Q: I am a social work undergraduate and qualify in June 2009. I will be 57 then and my only practical experience is as a volunteer before the degree course and two 100-day social work placements during it. Can I get a job as a social worker at my age with my limited practical experience? And is there
anything during the remainder of my social work degree course I can do to improve my job opportunities?
A: I admire your enterprise in undertaking professional training at 57. Employment law prohibits all discrimination on the grounds of age so you should not fear on that score. However, your primary concern is lack of experience.
I am sure you have had life experiences alongside your volunteering which enabled you to gain a place on your social work course in the first place. You should ensure that you are prepared to talk about these experiences to evidence your skills and competence in any job applications you make. You could also ask your university to help you prepare your CV and arrange interview coaching to practise presenting your experience in the fullest way.
Your placements will provide excellent evidence of work experience as they will have been assessed and will be based on current best practice which employers will value. If you have done any action research during your course, that will also be useful.
I would not advise you to undertake additional work at this stage as I think you need to concentrate on your studies, particularly if you are completing written assignments. If, however, you do have time after finishing your course or while trying to land a job, doing some more voluntary work in social care would of course be useful.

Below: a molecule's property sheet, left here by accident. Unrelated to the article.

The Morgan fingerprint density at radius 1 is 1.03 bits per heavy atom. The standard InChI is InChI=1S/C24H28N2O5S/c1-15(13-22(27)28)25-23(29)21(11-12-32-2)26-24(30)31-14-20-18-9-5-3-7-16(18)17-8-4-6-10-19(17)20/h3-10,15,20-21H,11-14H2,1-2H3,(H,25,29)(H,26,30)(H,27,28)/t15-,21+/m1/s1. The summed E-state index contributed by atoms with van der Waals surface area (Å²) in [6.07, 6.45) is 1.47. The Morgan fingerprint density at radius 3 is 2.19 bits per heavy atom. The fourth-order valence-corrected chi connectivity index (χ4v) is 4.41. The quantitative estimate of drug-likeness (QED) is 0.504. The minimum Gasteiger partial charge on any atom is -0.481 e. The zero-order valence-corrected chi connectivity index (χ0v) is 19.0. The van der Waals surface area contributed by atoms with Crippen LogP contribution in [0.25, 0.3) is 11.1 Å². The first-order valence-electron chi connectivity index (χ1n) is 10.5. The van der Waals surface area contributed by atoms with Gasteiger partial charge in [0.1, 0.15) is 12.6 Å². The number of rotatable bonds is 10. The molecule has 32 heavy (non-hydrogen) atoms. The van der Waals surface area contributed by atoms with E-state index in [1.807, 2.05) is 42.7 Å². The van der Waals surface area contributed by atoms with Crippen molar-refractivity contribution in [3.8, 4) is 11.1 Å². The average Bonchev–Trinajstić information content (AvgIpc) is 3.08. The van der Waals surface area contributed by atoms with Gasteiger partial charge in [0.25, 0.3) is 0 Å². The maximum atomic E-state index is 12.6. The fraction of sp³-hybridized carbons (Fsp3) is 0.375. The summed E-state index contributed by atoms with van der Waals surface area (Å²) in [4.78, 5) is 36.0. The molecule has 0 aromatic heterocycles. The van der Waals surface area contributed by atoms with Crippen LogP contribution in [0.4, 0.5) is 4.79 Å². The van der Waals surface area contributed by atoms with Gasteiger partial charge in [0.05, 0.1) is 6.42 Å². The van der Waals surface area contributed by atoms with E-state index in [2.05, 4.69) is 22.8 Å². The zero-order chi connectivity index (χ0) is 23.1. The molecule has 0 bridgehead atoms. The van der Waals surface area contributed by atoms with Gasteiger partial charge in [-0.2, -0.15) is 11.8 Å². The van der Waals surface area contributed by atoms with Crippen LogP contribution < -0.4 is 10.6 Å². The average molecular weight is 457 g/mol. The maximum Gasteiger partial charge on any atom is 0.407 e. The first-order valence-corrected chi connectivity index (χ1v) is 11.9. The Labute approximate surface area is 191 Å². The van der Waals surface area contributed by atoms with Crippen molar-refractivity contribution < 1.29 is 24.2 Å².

Getting information about opportunities can be difficult. Don’t forget that social work takes place in the NHS and public health services, housing, justice and education as well as a huge range of community settings, so keep your search broad.
There are alternative opportunities to consider, such as becoming a social work assistant or getting involved in a home caring or personal assistant role that might also offer you a stepping stone.
At entry level, employers are not necessarily looking for years of experience but a capacity to learn and to transfer knowledge and skills into the job and workplace.
Andrea Rowe is chief executive of Skills for Care. She is answering your questions in a personal capacity.
A: Most students, regardless of age are anxious at this period in their training and voice the same concerns as yourself about “being fit to practice”. But, believe me, you would not have progressed this far if there were any doubts about your capabilities to date.
At the risk of sounding ageist, there is no substitute for the wealth of life experience you can draw upon. Add the motivation to embark on a degree course, and I would say the future looks good.
Patricia Curran, independent social worker/practice assessor
A: You need to revise your attitude and start viewing your experiences in a positive light. I am a newly qualified social worker and have recently been offered my first position. I found employers to be understanding towards inexperienced social workers. Taking up voluntary/paid part time work as a student may give you confidence in discussing examples of your competencies at interview.
Name and address withheld
20 March question
Q: I’m beginning to feel a bit stale. I’ve got loads of experience and people think I’m good, but I know I’m losing some of my spark and sometimes work does not seem so satisfying, although I still think what I do is valuable and important. Is this bound to happen or can I do something about it? We will answer this question in the 20 March issue of Community Care. We want to publish your advice too: please send it to Natalie Valios by Monday 10 March.
Do you have your own career dilemma? Send your comments or questions to firstname.lastname@example.org